In November 2021 a further application was submitted to progress the retail element of the scheme in the interim and we objected on the same basis. We are also concerned that there is a lack of clarity regarding the extent of the building that the proposed change of use applies to and that this could unwittingly cause the loss of the building’s protected theatre status. The proposal has been supported by Shepton Mallet Town Council, although this carries no legal weight. The application remains undetermined by Mendip District Council.

Theatre potential

Although the theatre has been used as a gym it is thought that it remains substantially complete and that it could be quite easily reverted to live performance use, or used for compatible mixed arts, community and cultural use. There is no other provision within Shepton Mallet, little within the wider area and great interest in the facility amongst local theatre and community groups.

The building remains in lawful theatre use (Sui Generis). We believe as a theatre or cultural facility the Amulet could be a catalyst for drawing people into the town centre, benefitting other shops and businesses.

Current situation

Theatre use ceased with the administration of its previous operator in 2011. The auditorium and now the ground floor of the building have been used as a gym within the last few years without planning permission for change of use. There has in the recent past been a planning application permitted for change of use of the ground floor to a pub / drinking establishment, but the auditorium above would have been retained, as would the potential to utilise it again for performances.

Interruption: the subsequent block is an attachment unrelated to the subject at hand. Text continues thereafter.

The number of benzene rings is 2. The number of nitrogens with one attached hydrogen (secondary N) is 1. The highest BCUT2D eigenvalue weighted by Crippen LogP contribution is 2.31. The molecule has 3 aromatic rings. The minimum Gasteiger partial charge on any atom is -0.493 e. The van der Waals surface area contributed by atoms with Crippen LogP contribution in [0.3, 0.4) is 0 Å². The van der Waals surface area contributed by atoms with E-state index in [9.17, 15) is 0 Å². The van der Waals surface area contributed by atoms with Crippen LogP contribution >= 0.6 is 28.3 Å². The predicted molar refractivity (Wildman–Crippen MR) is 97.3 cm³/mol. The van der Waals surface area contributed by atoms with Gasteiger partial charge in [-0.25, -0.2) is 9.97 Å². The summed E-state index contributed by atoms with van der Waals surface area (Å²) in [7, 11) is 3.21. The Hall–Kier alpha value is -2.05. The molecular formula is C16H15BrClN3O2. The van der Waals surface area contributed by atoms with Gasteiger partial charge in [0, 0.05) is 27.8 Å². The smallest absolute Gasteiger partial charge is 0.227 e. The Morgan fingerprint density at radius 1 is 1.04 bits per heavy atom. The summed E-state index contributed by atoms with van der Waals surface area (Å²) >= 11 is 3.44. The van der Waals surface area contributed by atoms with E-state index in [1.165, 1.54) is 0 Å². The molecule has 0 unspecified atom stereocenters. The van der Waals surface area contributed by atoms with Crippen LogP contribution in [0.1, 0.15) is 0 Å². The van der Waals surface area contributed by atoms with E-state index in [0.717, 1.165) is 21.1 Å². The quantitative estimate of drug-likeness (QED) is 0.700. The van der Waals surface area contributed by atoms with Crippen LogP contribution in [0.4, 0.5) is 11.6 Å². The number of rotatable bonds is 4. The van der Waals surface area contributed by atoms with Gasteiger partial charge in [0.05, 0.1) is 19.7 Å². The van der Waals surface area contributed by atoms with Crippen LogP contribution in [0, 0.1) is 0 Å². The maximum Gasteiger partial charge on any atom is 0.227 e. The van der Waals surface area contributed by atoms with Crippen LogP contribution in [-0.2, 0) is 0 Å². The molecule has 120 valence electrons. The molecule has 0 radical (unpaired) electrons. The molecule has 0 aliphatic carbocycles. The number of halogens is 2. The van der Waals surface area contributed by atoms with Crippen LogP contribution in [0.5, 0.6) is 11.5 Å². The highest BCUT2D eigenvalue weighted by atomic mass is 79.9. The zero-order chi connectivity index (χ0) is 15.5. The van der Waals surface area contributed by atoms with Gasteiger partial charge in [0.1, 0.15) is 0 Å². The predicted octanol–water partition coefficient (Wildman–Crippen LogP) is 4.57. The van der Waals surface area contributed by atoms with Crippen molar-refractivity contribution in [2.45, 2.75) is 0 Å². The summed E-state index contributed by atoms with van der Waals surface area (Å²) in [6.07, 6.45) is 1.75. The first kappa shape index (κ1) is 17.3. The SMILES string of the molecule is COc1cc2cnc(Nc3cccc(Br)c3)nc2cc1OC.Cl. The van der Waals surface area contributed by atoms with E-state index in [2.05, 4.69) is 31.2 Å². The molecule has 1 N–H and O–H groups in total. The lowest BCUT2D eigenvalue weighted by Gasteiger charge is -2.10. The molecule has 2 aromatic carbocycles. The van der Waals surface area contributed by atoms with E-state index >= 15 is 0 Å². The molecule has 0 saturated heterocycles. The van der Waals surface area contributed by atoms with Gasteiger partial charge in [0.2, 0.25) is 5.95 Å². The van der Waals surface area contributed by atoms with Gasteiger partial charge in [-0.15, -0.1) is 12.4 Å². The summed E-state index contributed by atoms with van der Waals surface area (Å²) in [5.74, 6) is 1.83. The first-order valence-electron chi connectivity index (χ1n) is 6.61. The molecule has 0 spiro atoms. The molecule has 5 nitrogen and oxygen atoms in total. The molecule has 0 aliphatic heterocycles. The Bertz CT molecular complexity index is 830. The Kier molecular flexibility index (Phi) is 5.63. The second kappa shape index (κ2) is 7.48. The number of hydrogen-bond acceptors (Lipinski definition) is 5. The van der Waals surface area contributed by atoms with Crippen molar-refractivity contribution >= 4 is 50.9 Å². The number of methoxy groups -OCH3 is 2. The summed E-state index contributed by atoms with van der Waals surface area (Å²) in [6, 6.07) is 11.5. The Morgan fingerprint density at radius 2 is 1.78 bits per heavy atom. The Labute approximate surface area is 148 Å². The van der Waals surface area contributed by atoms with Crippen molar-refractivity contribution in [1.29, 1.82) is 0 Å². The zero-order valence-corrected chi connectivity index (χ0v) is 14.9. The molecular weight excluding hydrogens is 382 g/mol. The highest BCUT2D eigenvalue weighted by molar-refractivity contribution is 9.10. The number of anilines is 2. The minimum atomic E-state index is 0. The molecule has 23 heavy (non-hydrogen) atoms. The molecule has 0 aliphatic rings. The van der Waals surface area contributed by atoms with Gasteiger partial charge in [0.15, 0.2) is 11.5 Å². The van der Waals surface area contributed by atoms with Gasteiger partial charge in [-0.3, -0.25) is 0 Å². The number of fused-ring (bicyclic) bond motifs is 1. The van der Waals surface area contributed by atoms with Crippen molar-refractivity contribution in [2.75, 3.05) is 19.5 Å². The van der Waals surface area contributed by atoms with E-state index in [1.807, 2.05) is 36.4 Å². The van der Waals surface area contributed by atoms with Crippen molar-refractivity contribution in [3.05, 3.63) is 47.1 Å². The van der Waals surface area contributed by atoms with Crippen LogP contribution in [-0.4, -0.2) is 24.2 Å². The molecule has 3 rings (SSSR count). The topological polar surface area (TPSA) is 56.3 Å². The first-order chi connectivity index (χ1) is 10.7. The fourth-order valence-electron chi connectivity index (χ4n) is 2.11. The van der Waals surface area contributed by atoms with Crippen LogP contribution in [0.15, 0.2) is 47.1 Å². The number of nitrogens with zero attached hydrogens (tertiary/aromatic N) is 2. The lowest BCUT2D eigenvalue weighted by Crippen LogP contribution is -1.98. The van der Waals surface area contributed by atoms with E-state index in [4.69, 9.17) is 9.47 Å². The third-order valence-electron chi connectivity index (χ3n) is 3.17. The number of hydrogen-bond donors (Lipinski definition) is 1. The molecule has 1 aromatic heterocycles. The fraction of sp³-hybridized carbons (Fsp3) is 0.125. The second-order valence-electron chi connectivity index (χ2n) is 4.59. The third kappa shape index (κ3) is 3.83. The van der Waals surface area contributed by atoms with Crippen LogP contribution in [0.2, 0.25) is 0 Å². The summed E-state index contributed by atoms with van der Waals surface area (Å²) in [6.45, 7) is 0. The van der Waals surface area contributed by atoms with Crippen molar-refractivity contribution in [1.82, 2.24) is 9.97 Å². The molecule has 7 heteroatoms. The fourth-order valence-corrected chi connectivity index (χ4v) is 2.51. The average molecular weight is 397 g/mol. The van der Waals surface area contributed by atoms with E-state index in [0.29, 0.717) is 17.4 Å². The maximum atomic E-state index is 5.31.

The 2020 planning application which proposed converting the building into residential apartments remains undetermined. A campaign group consisting of local arts and cultural organisations want to see the building re-established as a cultural venue, and they have worked together to engage a planning consultant to object to the plans.

In late 2021 the theatre’s owner, working with the 501 Gin bar (located adjacent to the theatre), announced plans to use part of the ground floor space of the Amulet as a venue for live performance. The detail of the cultural offer, the design of the space and the owner’s intentions for the remainder of the building have yet to be clarified.

The ambition to reopen part of the building after such a prolonged period of closure is attracting cautious but positive responses from the community. It is hoped that this may be the start of wider, more fruitful discussion with the owner regarding the overall future use of the building. A live performance / bar venue on the ground floor could complement a theatre and arts space at the first floor level. However, until such time as more information is provided there remains concern that the proposals – as they stand – may fall short of the local demand for arts, community and cultural use. We also wish to ensure that any change of use that may be approved for the ground floor of the building does not compromise the potential reuse of the theatre space at first floor level and the greater reuse of this building for arts and culture.

Theatres Trust seeks to work with the owner, the local council and community groups to see the Amulet brought back into cultural use.

Photo of the Amulet by Karen Mercer.